- Open Access
Computational identification and characterization of glioma candidate biomarkers through multi-omics integrative profiling
Biology Direct volume 15, Article number: 10 (2020)
Glioma is one of the most common malignant brain tumors and exhibits low resection rate and high recurrence risk. Although a large number of glioma studies powered by high-throughput sequencing technologies have led to massive multi-omics datasets, there lacks of comprehensive integration of glioma datasets for uncovering candidate biomarker genes.
In this study, we collected a large-scale assemble of multi-omics multi-cohort datasets from worldwide public resources, involving a total of 16,939 samples across 19 independent studies. Through comprehensive molecular profiling across different datasets, we revealed that PRKCG (Protein Kinase C Gamma), a brain-specific gene detectable in cerebrospinal fluid, is closely associated with glioma. Specifically, it presents lower expression and higher methylation in glioma samples compared with normal samples. PRKCG expression/methylation change from high to low is indicative of glioma progression from low-grade to high-grade and high RNA expression is suggestive of good survival. Importantly, PRKCG in combination with MGMT is effective to predict survival outcomes in a more precise manner.
PRKCG bears the great potential for glioma diagnosis, prognosis and therapy, and PRKCG-like genes may represent a set of important genes associated with different molecular mechanisms in glioma tumorigenesis. Our study indicates the importance of computational integrative multi-omics data analysis and represents a data-driven scheme toward precision tumor subtyping and accurate personalized healthcare.
Glioma, one of the serious central nervous system (CNS) tumors, represents ~ 80% of malignant brain tumors [1, 2] and exhibits low resection rate and high recurrence risk . Since tumor classification benefits accurate diagnosis and facilitates precise treatment, gliomas can be classified, according to the histologic grading schemes, into LGG (astrocytoma, oligodendroglioma and oligoastrocytoma) and GBM (glioblastoma multiforme) . Therefore, identification of reliable molecular biomarkers for precise classification of different-grade gliomas is crucial to aid tumor diagnosis, establish appropriate therapies, recognize prognostic outcome and predict therapeutic response .
Powered by high-throughput sequencing technologies, a set of molecular biomarkers have been discovered from different omics levels to assist glioma diagnosis and treatment [6, 7]. Among them, isocitrate dehydrogenase (IDH) mutation and 1p/19q co-deletion (codel) are two most important genetic events for glioma grading [8,9,10]. Patients with IDH mutation (IDH-mut) have longer survival than those with IDH wild-type (IDH-WT) [11, 12]. And the 1p/19q codel is a distinctive feature of oligodendroglioma [13, 14]. Furthermore, based on these two genetic alterations, accumulated evidence suggested that gliomas can be divided into three subtypes (IDH-mut & 1p/19q codel, IDH-mut & 1p/19q non-codel, and IDH-WT & 1p/19q non-codel), which are associated with diverse clinical outcomes . Accordingly, in 2016, the World Health Organization (WHO), in light of both histology and significant genetic events (mainly by IDH and 1p/19q), divided gliomas into five categories [16, 17], including three LGGs (diffuse astrocytoma, IDH-mut & 1p/19q non-codel; oligodendroglioma, IDH-mut & 1p/19q codel; diffuse astrocytoma, IDH-WT & 1p/19q non-codel) and two GBMs (IDH-mut; IDH-WT). Meanwhile, molecular markers at the transcriptome level have also been identified [18,19,20,21]; for example, an overexpression of epidermal growth factor receptor variant III (EGFRvIII) has been reported to associate with malignant progression of GBM [22,23,24]. In addition, epigenetic modifications are also implicated in glioma [25,26,27,28,29]. One classical biomarker is O6-methylguanine-DNA-methyltransferase (MGMT) ; patients with methylated MGMT promoter have better clinical outcomes and are more sensitive to the alkylating chemotherapy than those without methylated MGMT promoter [31,32,33].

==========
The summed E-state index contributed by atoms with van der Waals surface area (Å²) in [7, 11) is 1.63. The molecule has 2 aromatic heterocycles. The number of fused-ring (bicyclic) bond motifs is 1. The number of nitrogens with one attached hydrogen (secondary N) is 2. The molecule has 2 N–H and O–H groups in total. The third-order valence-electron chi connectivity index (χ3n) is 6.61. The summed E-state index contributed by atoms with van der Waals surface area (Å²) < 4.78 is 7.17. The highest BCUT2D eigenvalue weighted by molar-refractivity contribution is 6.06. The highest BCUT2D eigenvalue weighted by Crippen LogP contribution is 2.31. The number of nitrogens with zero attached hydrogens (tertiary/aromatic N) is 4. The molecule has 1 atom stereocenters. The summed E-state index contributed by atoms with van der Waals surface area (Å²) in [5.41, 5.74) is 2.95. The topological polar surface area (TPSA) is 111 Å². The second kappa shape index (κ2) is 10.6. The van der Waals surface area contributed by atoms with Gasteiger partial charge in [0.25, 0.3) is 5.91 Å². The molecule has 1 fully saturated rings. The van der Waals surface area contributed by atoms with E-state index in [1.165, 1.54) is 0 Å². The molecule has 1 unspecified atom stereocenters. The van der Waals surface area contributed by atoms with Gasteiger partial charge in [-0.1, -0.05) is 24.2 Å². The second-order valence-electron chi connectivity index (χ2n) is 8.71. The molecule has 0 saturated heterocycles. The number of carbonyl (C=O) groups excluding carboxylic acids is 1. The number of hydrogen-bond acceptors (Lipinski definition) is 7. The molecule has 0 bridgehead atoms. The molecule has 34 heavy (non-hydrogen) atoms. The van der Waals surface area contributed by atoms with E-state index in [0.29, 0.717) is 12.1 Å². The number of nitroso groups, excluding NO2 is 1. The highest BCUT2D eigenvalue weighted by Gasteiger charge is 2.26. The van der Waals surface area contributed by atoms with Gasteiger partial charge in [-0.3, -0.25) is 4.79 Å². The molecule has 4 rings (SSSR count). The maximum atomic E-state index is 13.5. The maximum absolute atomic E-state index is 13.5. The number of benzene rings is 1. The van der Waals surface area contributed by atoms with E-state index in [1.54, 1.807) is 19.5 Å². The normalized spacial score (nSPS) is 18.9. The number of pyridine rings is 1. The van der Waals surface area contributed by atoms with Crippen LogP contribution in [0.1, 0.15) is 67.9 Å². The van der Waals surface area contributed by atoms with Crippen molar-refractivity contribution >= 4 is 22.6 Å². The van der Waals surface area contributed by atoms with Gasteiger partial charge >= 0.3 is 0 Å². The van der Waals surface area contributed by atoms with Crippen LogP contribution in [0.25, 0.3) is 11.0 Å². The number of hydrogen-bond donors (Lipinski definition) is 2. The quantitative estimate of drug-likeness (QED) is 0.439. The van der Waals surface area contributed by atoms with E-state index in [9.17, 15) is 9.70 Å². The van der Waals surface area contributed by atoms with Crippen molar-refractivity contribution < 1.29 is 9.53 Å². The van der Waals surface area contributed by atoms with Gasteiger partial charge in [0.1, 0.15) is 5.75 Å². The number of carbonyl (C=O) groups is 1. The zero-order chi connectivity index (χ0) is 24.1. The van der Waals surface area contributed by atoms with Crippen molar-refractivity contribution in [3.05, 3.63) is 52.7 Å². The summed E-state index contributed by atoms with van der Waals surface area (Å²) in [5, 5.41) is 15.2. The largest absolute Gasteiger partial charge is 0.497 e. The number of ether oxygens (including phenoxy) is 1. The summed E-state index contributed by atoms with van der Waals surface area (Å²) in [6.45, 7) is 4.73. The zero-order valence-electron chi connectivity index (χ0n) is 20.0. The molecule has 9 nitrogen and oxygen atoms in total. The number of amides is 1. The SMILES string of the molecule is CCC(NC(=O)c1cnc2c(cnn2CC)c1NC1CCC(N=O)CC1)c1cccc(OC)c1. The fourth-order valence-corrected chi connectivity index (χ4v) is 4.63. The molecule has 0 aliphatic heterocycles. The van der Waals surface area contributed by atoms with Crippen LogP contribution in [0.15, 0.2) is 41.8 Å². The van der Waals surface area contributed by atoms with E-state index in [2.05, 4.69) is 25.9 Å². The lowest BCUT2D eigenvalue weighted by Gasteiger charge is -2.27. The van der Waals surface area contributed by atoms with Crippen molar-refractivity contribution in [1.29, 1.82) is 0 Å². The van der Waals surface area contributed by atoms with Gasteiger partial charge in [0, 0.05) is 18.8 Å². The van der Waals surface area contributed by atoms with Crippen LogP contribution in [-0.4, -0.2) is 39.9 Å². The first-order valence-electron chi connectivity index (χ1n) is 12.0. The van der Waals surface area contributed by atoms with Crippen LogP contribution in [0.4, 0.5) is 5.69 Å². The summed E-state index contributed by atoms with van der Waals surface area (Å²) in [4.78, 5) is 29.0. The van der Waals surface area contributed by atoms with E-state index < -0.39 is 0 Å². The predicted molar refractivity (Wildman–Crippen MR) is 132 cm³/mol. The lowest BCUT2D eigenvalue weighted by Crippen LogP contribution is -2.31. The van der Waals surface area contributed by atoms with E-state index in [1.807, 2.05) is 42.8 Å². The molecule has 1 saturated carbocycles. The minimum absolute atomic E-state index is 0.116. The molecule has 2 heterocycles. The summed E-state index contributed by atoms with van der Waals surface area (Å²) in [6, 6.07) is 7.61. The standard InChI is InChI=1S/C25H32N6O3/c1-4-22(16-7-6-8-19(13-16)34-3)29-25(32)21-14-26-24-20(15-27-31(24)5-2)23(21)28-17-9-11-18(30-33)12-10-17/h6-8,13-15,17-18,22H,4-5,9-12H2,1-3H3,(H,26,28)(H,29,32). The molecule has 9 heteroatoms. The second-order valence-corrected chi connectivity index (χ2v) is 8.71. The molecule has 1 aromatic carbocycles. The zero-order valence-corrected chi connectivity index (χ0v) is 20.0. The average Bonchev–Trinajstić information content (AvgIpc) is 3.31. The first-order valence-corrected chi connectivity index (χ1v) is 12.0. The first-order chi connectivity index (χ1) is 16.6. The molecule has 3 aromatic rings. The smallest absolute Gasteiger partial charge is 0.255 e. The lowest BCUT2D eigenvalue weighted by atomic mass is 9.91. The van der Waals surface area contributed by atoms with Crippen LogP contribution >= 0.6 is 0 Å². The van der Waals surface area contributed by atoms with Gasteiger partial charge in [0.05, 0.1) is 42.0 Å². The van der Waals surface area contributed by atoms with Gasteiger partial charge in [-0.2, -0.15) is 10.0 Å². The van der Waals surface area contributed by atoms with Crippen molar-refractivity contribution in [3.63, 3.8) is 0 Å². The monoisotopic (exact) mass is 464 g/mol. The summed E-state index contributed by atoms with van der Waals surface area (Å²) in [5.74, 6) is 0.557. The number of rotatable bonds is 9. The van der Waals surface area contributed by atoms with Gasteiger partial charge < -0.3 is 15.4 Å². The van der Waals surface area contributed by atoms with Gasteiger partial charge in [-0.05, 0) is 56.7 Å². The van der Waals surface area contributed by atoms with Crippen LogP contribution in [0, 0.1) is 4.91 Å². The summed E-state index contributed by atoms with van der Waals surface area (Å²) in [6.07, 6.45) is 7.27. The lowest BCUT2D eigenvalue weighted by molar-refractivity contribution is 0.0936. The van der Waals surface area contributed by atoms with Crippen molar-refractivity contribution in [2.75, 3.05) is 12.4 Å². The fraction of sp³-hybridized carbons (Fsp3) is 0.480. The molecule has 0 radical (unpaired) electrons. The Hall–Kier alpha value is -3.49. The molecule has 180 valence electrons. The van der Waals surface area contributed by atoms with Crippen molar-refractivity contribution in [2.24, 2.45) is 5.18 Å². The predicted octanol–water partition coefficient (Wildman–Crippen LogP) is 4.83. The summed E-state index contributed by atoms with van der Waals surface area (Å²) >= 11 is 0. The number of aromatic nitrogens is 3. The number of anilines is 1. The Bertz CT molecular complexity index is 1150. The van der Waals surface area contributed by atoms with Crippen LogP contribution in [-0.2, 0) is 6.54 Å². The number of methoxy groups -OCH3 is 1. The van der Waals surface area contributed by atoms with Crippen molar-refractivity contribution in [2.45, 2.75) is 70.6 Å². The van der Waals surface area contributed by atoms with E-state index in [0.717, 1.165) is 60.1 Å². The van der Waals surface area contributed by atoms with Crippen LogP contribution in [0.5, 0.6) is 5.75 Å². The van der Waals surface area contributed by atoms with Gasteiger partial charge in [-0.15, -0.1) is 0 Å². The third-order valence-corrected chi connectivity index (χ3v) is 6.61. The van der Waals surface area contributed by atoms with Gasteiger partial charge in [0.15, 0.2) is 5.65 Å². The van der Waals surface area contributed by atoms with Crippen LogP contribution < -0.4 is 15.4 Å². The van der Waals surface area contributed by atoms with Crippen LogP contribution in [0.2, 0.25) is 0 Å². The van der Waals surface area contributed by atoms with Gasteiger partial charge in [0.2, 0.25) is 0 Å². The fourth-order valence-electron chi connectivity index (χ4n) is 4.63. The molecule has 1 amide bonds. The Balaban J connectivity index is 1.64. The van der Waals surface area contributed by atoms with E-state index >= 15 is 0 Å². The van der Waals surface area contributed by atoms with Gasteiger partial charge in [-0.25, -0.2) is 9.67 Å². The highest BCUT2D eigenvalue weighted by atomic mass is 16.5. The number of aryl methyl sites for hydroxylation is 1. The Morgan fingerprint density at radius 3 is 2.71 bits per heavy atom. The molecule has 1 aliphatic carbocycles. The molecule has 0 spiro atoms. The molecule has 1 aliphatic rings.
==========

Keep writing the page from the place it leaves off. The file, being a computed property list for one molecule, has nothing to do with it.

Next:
Nowadays, there is an increasing number of high-throughput studies for better understanding of glioma tumorigenesis [34,35,36,37,38], resulting in massive multi-omics datasets generated from different projects and laboratories throughout the world. However, there lacks of comprehensive integration of glioma datasets for computationally identifying and characterizing candidate biomarkers. To this end, we collected a large-scale assemble of multi-omics multi-cohort datasets from worldwide public resources and detected candidate biomarker genes through comprehensive integrative molecular profiling on multiple independent datasets. We revealed that PRKCG, a gene specifically expressed in brain and detectable in cerebrospinal fluid (CSF), is closely associated with glioma, indicative of a potential biomarker for glioma diagnosis, prognosis and treatment prediction.